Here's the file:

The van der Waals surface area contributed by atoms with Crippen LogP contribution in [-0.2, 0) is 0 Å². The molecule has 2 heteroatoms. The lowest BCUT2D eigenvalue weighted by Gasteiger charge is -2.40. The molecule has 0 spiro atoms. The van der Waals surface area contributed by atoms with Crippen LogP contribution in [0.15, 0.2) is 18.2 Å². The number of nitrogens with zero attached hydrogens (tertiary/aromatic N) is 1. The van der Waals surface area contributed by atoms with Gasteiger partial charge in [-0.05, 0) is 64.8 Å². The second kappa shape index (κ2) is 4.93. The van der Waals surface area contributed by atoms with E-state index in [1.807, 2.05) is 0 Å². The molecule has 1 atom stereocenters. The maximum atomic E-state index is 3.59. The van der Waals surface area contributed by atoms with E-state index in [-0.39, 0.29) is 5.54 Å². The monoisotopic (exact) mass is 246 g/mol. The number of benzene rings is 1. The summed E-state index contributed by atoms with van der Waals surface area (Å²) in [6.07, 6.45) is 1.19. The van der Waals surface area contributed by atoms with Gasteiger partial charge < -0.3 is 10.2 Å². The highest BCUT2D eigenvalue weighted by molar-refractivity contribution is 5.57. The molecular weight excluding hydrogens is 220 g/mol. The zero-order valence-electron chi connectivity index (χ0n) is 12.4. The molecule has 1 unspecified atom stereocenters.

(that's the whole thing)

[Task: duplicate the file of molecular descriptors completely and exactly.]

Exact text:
The van der Waals surface area contributed by atoms with Crippen LogP contribution in [-0.2, 0) is 0 Å². The molecule has 2 heteroatoms. The lowest BCUT2D eigenvalue weighted by Gasteiger charge is -2.40. The molecule has 0 spiro atoms. The van der Waals surface area contributed by atoms with Crippen LogP contribution in [0.15, 0.2) is 18.2 Å². The number of nitrogens with zero attached hydrogens (tertiary/aromatic N) is 1. The van der Waals surface area contributed by atoms with Gasteiger partial charge in [-0.05, 0) is 64.8 Å². The second kappa shape index (κ2) is 4.93. The van der Waals surface area contributed by atoms with E-state index in [1.807, 2.05) is 0 Å². The molecule has 1 atom stereocenters. The maximum atomic E-state index is 3.59. The van der Waals surface area contributed by atoms with E-state index in [-0.39, 0.29) is 5.54 Å². The monoisotopic (exact) mass is 246 g/mol. The number of benzene rings is 1. The summed E-state index contributed by atoms with van der Waals surface area (Å²) in [6.07, 6.45) is 1.19. The van der Waals surface area contributed by atoms with Gasteiger partial charge < -0.3 is 10.2 Å². The highest BCUT2D eigenvalue weighted by molar-refractivity contribution is 5.57. The molecular weight excluding hydrogens is 220 g/mol. The zero-order valence-electron chi connectivity index (χ0n) is 12.4. The molecule has 1 unspecified atom stereocenters.